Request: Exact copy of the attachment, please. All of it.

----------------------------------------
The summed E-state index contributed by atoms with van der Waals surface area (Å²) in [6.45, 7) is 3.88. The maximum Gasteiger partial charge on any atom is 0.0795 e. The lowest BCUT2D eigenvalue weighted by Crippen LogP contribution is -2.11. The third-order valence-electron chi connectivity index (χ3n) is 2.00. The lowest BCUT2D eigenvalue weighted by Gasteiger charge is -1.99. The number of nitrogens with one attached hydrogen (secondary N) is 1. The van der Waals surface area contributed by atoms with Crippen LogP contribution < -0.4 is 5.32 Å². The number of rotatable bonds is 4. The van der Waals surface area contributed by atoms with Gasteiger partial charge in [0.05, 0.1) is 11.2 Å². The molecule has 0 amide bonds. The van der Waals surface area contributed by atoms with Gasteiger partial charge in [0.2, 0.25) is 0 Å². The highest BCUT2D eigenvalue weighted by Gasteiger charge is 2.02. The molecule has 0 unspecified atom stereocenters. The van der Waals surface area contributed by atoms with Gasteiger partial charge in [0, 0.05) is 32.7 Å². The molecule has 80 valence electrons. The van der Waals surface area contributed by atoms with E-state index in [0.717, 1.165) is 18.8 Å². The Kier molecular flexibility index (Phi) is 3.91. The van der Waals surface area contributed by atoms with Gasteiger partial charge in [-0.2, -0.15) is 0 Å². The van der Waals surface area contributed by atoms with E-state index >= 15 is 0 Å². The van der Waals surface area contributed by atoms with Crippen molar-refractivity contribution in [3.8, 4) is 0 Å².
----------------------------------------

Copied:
The summed E-state index contributed by atoms with van der Waals surface area (Å²) in [6.45, 7) is 3.88. The maximum Gasteiger partial charge on any atom is 0.0795 e. The lowest BCUT2D eigenvalue weighted by Crippen LogP contribution is -2.11. The third-order valence-electron chi connectivity index (χ3n) is 2.00. The lowest BCUT2D eigenvalue weighted by Gasteiger charge is -1.99. The number of nitrogens with one attached hydrogen (secondary N) is 1. The van der Waals surface area contributed by atoms with Crippen LogP contribution < -0.4 is 5.32 Å². The number of rotatable bonds is 4. The van der Waals surface area contributed by atoms with Gasteiger partial charge in [0.05, 0.1) is 11.2 Å². The molecule has 0 amide bonds. The van der Waals surface area contributed by atoms with Gasteiger partial charge in [0.2, 0.25) is 0 Å². The highest BCUT2D eigenvalue weighted by Gasteiger charge is 2.02. The molecule has 0 unspecified atom stereocenters. The van der Waals surface area contributed by atoms with Gasteiger partial charge in [0, 0.05) is 32.7 Å². The molecule has 80 valence electrons. The van der Waals surface area contributed by atoms with E-state index in [0.717, 1.165) is 18.8 Å². The Kier molecular flexibility index (Phi) is 3.91. The van der Waals surface area contributed by atoms with Gasteiger partial charge in [-0.2, -0.15) is 0 Å². The van der Waals surface area contributed by atoms with E-state index >= 15 is 0 Å². The van der Waals surface area contributed by atoms with Crippen molar-refractivity contribution in [3.8, 4) is 0 Å².